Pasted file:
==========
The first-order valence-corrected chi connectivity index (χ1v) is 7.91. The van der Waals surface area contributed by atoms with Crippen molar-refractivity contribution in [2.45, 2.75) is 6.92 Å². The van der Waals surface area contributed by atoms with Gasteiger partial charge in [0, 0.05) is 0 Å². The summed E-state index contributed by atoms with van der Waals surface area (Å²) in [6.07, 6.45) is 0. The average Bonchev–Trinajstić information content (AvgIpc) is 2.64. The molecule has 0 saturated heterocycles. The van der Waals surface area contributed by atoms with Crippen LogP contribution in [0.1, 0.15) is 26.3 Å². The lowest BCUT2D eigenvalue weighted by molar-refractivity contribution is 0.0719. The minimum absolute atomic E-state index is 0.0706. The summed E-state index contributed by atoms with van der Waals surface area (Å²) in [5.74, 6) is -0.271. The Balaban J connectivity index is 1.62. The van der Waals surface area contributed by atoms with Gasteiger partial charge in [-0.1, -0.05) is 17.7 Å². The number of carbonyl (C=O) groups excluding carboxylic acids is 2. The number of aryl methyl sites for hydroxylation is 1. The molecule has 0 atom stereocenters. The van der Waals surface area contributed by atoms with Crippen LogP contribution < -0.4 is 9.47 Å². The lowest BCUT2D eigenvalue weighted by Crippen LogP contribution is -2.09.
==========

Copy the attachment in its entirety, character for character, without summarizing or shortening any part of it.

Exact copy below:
The first-order valence-corrected chi connectivity index (χ1v) is 7.91. The van der Waals surface area contributed by atoms with Crippen molar-refractivity contribution in [2.45, 2.75) is 6.92 Å². The van der Waals surface area contributed by atoms with Gasteiger partial charge in [0, 0.05) is 0 Å². The summed E-state index contributed by atoms with van der Waals surface area (Å²) in [6.07, 6.45) is 0. The average Bonchev–Trinajstić information content (AvgIpc) is 2.64. The molecule has 0 saturated heterocycles. The van der Waals surface area contributed by atoms with Crippen LogP contribution in [0.1, 0.15) is 26.3 Å². The lowest BCUT2D eigenvalue weighted by molar-refractivity contribution is 0.0719. The minimum absolute atomic E-state index is 0.0706. The summed E-state index contributed by atoms with van der Waals surface area (Å²) in [5.74, 6) is -0.271. The Balaban J connectivity index is 1.62. The van der Waals surface area contributed by atoms with Gasteiger partial charge in [-0.1, -0.05) is 17.7 Å². The number of carbonyl (C=O) groups excluding carboxylic acids is 2. The number of aryl methyl sites for hydroxylation is 1. The molecule has 0 atom stereocenters. The van der Waals surface area contributed by atoms with Crippen LogP contribution < -0.4 is 9.47 Å². The lowest BCUT2D eigenvalue weighted by Crippen LogP contribution is -2.09.